History of Tokyo Christian University
Firmly rooted in the Evangelical tradition, Tokyo Christian University spans 125 years of Japan’s 140-year Protestant history.
TCU emerged out of a merger of three Christian schools. The oldest, founded in 1881 in Yokohama, focused on women’s education, at a time when Japan offered women few opportunities for higher education. In 1949 the Tokyo Christian Theological Seminary came into existence, and 1950 saw the establishment of the Japan Domei Institute. The Domei Institute later offered both a three and a four year course, achieving accreditation as a “junior college.”
These three schools merged in 1979, with the goal of upgrading the junior college into a university while maintaining the seminary as a distinct graduate program with its own identity.
Please note that the seminary, in British vocabulary, is a postgraduate program, with all its courses taught in Japanese. It has no English track or options.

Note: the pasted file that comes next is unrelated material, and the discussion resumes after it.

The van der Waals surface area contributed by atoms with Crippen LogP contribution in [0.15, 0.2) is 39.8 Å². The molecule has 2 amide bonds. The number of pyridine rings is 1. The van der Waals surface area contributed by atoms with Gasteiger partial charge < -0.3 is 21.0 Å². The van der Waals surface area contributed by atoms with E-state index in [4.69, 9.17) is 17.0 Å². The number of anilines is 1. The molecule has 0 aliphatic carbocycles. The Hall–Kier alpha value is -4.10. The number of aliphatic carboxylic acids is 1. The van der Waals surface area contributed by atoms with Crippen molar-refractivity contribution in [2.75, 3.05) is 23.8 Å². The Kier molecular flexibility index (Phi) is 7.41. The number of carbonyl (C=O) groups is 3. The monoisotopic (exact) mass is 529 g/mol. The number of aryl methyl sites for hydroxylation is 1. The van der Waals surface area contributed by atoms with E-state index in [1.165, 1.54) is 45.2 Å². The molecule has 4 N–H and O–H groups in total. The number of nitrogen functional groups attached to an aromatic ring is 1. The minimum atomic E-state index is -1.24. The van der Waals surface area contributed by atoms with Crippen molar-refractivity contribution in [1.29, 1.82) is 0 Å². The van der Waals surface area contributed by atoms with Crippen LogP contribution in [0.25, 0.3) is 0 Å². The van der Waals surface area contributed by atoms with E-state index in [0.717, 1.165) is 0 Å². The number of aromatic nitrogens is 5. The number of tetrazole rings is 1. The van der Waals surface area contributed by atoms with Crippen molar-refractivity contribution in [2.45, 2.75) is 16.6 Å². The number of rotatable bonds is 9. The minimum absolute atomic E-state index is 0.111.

In 1989, the merged school moved to its present location in Chiba New Town, a part of the greater Tokyo metropolitan area.
Having achieved the approval of the Japanese national department of education, the transition from the junior college to the university took place between 1990 and 1993. The university admitted its first group of students in 1990, when the junior college graduated its final class.
In 1993, the university gained full recognition and autonomy from the Japanese national department of education, and it continues in this status until today.